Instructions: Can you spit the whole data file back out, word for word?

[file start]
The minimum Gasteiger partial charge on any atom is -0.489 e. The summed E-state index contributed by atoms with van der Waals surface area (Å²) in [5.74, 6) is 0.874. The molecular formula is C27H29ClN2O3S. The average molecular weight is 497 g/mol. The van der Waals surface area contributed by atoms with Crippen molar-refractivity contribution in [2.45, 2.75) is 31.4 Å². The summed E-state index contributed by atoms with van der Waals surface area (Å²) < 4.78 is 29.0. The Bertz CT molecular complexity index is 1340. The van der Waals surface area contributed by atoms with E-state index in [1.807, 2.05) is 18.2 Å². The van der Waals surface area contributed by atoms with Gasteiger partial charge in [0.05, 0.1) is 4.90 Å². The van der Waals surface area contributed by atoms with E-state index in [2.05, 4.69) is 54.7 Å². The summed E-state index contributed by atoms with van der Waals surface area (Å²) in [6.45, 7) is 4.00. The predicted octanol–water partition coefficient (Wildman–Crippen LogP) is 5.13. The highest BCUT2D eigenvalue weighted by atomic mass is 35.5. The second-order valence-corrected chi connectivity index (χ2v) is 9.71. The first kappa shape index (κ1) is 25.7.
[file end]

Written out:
The minimum Gasteiger partial charge on any atom is -0.489 e. The summed E-state index contributed by atoms with van der Waals surface area (Å²) in [5.74, 6) is 0.874. The molecular formula is C27H29ClN2O3S. The average molecular weight is 497 g/mol. The van der Waals surface area contributed by atoms with Crippen molar-refractivity contribution in [2.45, 2.75) is 31.4 Å². The summed E-state index contributed by atoms with van der Waals surface area (Å²) < 4.78 is 29.0. The Bertz CT molecular complexity index is 1340. The van der Waals surface area contributed by atoms with E-state index in [1.807, 2.05) is 18.2 Å². The van der Waals surface area contributed by atoms with Gasteiger partial charge in [0.05, 0.1) is 4.90 Å². The van der Waals surface area contributed by atoms with E-state index in [2.05, 4.69) is 54.7 Å². The summed E-state index contributed by atoms with van der Waals surface area (Å²) in [6.45, 7) is 4.00. The predicted octanol–water partition coefficient (Wildman–Crippen LogP) is 5.13. The highest BCUT2D eigenvalue weighted by atomic mass is 35.5. The second-order valence-corrected chi connectivity index (χ2v) is 9.71. The first kappa shape index (κ1) is 25.7.